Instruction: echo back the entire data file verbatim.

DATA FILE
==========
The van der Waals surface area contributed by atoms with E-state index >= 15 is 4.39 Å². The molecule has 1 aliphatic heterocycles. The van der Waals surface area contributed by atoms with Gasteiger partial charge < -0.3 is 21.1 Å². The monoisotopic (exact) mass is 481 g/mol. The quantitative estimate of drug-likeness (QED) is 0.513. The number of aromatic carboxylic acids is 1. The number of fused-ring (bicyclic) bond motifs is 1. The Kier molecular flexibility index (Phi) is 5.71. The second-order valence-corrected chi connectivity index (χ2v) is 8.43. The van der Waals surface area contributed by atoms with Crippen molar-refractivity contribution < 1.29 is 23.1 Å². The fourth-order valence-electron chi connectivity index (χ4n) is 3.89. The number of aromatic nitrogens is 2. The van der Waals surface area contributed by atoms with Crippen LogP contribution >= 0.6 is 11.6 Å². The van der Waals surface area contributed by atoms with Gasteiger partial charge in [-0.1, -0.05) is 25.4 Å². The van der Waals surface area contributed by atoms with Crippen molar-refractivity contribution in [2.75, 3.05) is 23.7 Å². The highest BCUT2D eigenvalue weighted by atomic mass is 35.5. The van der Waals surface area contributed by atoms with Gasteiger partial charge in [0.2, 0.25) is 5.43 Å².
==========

The van der Waals surface area contributed by atoms with E-state index >= 15 is 4.39 Å². The molecule has 1 aliphatic heterocycles. The van der Waals surface area contributed by atoms with Gasteiger partial charge < -0.3 is 21.1 Å². The monoisotopic (exact) mass is 481 g/mol. The quantitative estimate of drug-likeness (QED) is 0.513. The number of aromatic carboxylic acids is 1. The number of fused-ring (bicyclic) bond motifs is 1. The Kier molecular flexibility index (Phi) is 5.71. The second-order valence-corrected chi connectivity index (χ2v) is 8.43. The van der Waals surface area contributed by atoms with Crippen molar-refractivity contribution < 1.29 is 23.1 Å². The fourth-order valence-electron chi connectivity index (χ4n) is 3.89. The number of aromatic nitrogens is 2. The van der Waals surface area contributed by atoms with Crippen LogP contribution >= 0.6 is 11.6 Å². The van der Waals surface area contributed by atoms with Gasteiger partial charge in [-0.1, -0.05) is 25.4 Å². The van der Waals surface area contributed by atoms with Crippen molar-refractivity contribution in [2.75, 3.05) is 23.7 Å². The highest BCUT2D eigenvalue weighted by atomic mass is 35.5. The van der Waals surface area contributed by atoms with Gasteiger partial charge in [0.2, 0.25) is 5.43 Å².